Harold Recinos’ Puerto Rican mother and Guatemalan father came to the United States motivated least by the American dream, than a desperate flight from a life of misery and despair. Their story like that of so many Latino families new to the United States was one of social exclusion and permanent poverty. Crossing Bridges is for Recinos a way to give voice to the overlooked world of Latino men, women and children at the edges of society. The poems in this collection are Recinos’ graffiti on the wall of public culture and his way of embracing those who are made invisible and treated unworthy of being heard and touched. Crossing Bridges is an act of remembrance grounded in ethnic identity that seeks to dignify the loathed humanity of the barrio and communicate a deeper understanding of forgotten places.
Harold J. Recinos is professor of Church and Society at the Perkins School of Theology at Southern Methodist University. Among his recent publications are Good News from the Barrio: Prophetic Witness for the Church (WJKP, 2006), Harold J. Recinos, ed. Wading Through Many Voices: Toward a Theology of Public Conversation (Roman and Littlefield, 2011); Voices on the Corner (Wipf and Stock, 2015); Long Way Home (Floricanto Press, 2016). He completed the Doctor of Philosophy with honors (Ph.D.) in cultural anthropology in 1993 from the American University in Washington, D.C.. Since the mid-1980s, Recinos has worked with the Salvadoran refugee community and with marginal communities in El Salvador on issues of human rights.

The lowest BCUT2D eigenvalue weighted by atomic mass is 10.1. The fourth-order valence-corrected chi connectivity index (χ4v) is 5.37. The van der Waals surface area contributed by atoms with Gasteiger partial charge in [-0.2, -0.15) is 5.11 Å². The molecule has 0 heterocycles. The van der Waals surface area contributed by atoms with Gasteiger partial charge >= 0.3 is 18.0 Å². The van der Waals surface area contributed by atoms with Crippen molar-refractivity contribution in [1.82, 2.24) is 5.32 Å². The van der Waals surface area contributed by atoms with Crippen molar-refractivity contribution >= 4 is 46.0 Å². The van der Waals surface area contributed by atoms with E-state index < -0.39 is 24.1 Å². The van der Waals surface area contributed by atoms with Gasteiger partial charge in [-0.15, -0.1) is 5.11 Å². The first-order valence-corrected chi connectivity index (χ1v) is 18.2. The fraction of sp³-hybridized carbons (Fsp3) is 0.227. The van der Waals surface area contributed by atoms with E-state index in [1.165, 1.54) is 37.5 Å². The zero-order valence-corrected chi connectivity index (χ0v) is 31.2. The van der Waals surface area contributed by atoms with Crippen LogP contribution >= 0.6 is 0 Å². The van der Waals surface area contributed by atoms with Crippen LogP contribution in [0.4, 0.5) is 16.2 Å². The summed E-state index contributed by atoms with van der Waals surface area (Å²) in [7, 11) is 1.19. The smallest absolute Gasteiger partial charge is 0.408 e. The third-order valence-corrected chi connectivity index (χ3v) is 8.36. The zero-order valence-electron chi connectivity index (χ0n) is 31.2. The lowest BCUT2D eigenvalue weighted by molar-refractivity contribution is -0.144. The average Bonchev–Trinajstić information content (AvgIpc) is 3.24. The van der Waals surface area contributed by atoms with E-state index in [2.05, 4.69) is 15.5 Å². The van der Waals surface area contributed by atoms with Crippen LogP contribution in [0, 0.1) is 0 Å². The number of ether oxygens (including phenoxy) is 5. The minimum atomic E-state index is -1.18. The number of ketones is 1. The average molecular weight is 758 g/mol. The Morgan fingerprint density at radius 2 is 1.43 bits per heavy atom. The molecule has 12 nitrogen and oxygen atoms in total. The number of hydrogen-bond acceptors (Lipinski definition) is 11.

Long Way Home. By Harold J. Recinos. ISBN-13: 978-1888205626. $19.95
Latino barrio Fiction--Social Life and customs
This is a joint publication of Floricanto and Berkeley Presses.